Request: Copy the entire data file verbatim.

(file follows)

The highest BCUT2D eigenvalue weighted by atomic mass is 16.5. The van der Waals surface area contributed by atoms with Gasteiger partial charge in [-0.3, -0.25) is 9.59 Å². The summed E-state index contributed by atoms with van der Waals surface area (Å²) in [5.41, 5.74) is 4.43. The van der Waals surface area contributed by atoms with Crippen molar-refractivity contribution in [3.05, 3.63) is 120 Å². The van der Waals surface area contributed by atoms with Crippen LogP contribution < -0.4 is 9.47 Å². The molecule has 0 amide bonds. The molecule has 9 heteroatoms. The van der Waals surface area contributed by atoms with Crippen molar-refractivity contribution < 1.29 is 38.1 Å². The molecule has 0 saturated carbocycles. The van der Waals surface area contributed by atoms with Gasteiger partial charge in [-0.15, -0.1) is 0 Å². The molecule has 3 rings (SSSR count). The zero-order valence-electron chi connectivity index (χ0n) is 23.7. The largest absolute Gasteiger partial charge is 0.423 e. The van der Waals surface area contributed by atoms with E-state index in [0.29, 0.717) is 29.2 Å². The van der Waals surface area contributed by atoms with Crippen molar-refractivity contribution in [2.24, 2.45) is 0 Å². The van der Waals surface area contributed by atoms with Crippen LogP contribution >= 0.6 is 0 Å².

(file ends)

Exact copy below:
The highest BCUT2D eigenvalue weighted by atomic mass is 16.5. The van der Waals surface area contributed by atoms with Gasteiger partial charge in [-0.3, -0.25) is 9.59 Å². The summed E-state index contributed by atoms with van der Waals surface area (Å²) in [5.41, 5.74) is 4.43. The van der Waals surface area contributed by atoms with Crippen molar-refractivity contribution in [3.05, 3.63) is 120 Å². The van der Waals surface area contributed by atoms with Crippen LogP contribution < -0.4 is 9.47 Å². The molecule has 0 amide bonds. The molecule has 9 heteroatoms. The van der Waals surface area contributed by atoms with Crippen molar-refractivity contribution < 1.29 is 38.1 Å². The molecule has 0 saturated carbocycles. The van der Waals surface area contributed by atoms with Gasteiger partial charge in [-0.15, -0.1) is 0 Å². The molecule has 3 rings (SSSR count). The zero-order valence-electron chi connectivity index (χ0n) is 23.7. The largest absolute Gasteiger partial charge is 0.423 e. The van der Waals surface area contributed by atoms with E-state index in [0.29, 0.717) is 29.2 Å². The van der Waals surface area contributed by atoms with Crippen molar-refractivity contribution in [2.24, 2.45) is 0 Å². The van der Waals surface area contributed by atoms with Crippen LogP contribution >= 0.6 is 0 Å².